Similarly, China’s state-owned railway company China Railway Rolling Stock Corporation (CRRC), unveiled in mid-June 2023 Ningdong. According to the company it is the world’s most powerful hydrogen-powered locomotive with capacity to run for up to 190 hours and takes two hours to refuel its 270kg capacity of liquefied hydrogen. Sources say the Ningdong engine has been converted to hydrogen power from a diesel engine locomotive, in a joint effort between the CRRC Changchun Railway Company and Chengdu Rail Transit.
The legendary Shinkansen – the Bullet Train – of Japan crossing the Fuji River against the scenic backdrop of Mount Fuji. Image by wirestock on Freepik
Major Vendors of Railway Systems & Technology
Several major vendors globally provide railway systems and related technologies. Some of the key players in the global railway systems market include:
Siemens Mobility: Siemens is a major player in the railway industry, providing a range of solutions, to shape contemporary and future passenger and freight transportation. The offerings include trains/rolling stock, infrastructure, automation and electrification solutions, signaling systems, turnkey systems as well as related services. That covers trams, light rail, metro, commuter and regional trains, high-speed and very high-speed trains.
Alstom: A French multinational company, Alstom claims to be a global leader in the transportation sector, in the digital age. From high-speed trains, metros, monorails, trams, to turnkey systems, services, infrastructure, signalling and digital mobility, Alstom offers its diverse customers the broadest portfolio in the industry. The company has a presence in 63 countries with a talent base of over 80,000 people from 175 nationalities.
ABB: Switzerland-based provides innovative solutions that contribute to sustainable and smart mobility. ABB has a long history of providing innovative and energy-efficient technologies to the rail sector, manufacturing and servicing all components and subsystems in urban, intercity and high-speed networks for rail infrastructure and rolling stock. The company also provides life-cycle service support, including retrofits and maintenance for its large global installed base.
CRRC Corporation Limited: Based in China, CRRC is one of the largest manufacturers of rolling stock and railway equipment globally. CRRC undertakes design, manufacture, testing, commissioning and maintenance of locomotives and rolling stock, including: electric locomotives, diesel-electric and diesel-hydraulic locomotives from 280 kw to 10,000 kw for mainline and shunting duties; high-speed trains of speed over 350 km/h; DMUs and EMUs for urban, suburban and regional transport; trams and light rail vehicles; metro cars and passenger coaches; as well as full line of freight wagons.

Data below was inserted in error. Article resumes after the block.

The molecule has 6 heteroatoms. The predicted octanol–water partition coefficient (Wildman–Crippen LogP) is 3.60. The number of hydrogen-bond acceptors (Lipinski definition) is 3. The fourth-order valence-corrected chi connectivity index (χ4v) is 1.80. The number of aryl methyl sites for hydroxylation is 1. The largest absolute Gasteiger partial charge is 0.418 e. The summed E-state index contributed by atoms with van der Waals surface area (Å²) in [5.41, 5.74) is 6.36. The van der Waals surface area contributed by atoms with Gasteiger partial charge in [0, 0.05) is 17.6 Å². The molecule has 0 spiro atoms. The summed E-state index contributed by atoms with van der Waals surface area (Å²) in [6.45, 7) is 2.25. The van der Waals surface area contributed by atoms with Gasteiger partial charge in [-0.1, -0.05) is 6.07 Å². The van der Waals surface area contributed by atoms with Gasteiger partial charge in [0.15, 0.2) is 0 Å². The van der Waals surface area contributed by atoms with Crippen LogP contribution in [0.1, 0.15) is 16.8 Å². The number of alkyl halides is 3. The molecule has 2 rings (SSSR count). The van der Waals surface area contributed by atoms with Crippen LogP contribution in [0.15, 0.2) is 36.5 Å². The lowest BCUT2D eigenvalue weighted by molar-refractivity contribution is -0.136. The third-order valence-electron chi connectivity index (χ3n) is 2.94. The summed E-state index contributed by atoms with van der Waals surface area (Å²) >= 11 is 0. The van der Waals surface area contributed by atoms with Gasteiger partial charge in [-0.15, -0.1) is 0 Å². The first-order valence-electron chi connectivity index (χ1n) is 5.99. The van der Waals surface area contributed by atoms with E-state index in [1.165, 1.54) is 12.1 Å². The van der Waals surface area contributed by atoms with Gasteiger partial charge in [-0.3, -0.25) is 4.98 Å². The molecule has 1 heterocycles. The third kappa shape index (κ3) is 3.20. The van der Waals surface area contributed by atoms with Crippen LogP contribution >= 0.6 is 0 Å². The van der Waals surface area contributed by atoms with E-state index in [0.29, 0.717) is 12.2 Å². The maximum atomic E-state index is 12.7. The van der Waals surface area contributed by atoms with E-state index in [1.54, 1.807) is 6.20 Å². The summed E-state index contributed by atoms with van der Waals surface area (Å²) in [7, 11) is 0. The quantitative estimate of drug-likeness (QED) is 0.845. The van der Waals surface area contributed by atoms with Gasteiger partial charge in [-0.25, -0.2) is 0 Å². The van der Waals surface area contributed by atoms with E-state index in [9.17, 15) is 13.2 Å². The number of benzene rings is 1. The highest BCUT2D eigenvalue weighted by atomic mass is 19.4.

The Alstom Coradia Stream train marks the beginning of a new era in passenger rail transport in Italy. Photo source: Alstom
GE Transportation: General Electric Transportation (now part of Wabtec Corporation), has revolutionised locomotive engine design and performance with physical breakthroughs in combustion, electric power and advanced materials. Today, the company is leading the digitisation of locomotives and the rail network itself, bringing digital horsepower to enable operations at increased speeds and efficiencies of trains on the track. In recent years, the company has led the development of digital platforms like Trip Optimizer, Movement Planner and Railyard Planner. These platforms have given rail customers digital oversight and the ability to optimise the movement of individual locomotives to entire fleets along their networks.
Thales Group: Thales is a multinational company that provides various solutions, including signaling systems, communication, and control systems for the railway sector. The company provides systems to highly demanding national, regional and international rail networks located on every continent. Customers benefit from improved availability, increased capacity, and better predictability and punctuality, resulting in a more appealing overall experience for passengers. Thales digital technologies are serving the rail industry in all major activities: autonomous train & metro; connected infrastructure for predictive maintenance; data-driven decision support;